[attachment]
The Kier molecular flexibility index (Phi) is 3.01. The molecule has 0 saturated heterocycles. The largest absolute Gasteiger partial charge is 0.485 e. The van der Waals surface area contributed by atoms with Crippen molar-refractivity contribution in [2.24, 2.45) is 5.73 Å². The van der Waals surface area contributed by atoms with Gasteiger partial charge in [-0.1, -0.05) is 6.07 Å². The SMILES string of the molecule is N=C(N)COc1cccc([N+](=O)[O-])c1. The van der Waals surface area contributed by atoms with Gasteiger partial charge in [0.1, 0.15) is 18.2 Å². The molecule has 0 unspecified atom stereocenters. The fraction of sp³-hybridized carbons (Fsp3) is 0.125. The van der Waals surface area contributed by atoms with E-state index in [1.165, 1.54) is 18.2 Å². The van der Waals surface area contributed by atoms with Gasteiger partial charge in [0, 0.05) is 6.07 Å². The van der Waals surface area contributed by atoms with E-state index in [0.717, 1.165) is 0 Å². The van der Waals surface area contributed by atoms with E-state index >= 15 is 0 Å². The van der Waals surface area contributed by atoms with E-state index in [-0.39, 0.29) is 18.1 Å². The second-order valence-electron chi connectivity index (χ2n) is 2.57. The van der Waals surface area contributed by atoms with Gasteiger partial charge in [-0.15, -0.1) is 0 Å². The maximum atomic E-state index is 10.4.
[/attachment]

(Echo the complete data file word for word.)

The Kier molecular flexibility index (Phi) is 3.01. The molecule has 0 saturated heterocycles. The largest absolute Gasteiger partial charge is 0.485 e. The van der Waals surface area contributed by atoms with Crippen molar-refractivity contribution in [2.24, 2.45) is 5.73 Å². The van der Waals surface area contributed by atoms with Gasteiger partial charge in [-0.1, -0.05) is 6.07 Å². The SMILES string of the molecule is N=C(N)COc1cccc([N+](=O)[O-])c1. The van der Waals surface area contributed by atoms with Gasteiger partial charge in [0.1, 0.15) is 18.2 Å². The molecule has 0 unspecified atom stereocenters. The fraction of sp³-hybridized carbons (Fsp3) is 0.125. The van der Waals surface area contributed by atoms with E-state index in [1.165, 1.54) is 18.2 Å². The van der Waals surface area contributed by atoms with Gasteiger partial charge in [0, 0.05) is 6.07 Å². The van der Waals surface area contributed by atoms with E-state index in [0.717, 1.165) is 0 Å². The van der Waals surface area contributed by atoms with E-state index >= 15 is 0 Å². The van der Waals surface area contributed by atoms with E-state index in [-0.39, 0.29) is 18.1 Å². The second-order valence-electron chi connectivity index (χ2n) is 2.57. The van der Waals surface area contributed by atoms with Gasteiger partial charge in [-0.15, -0.1) is 0 Å². The maximum atomic E-state index is 10.4.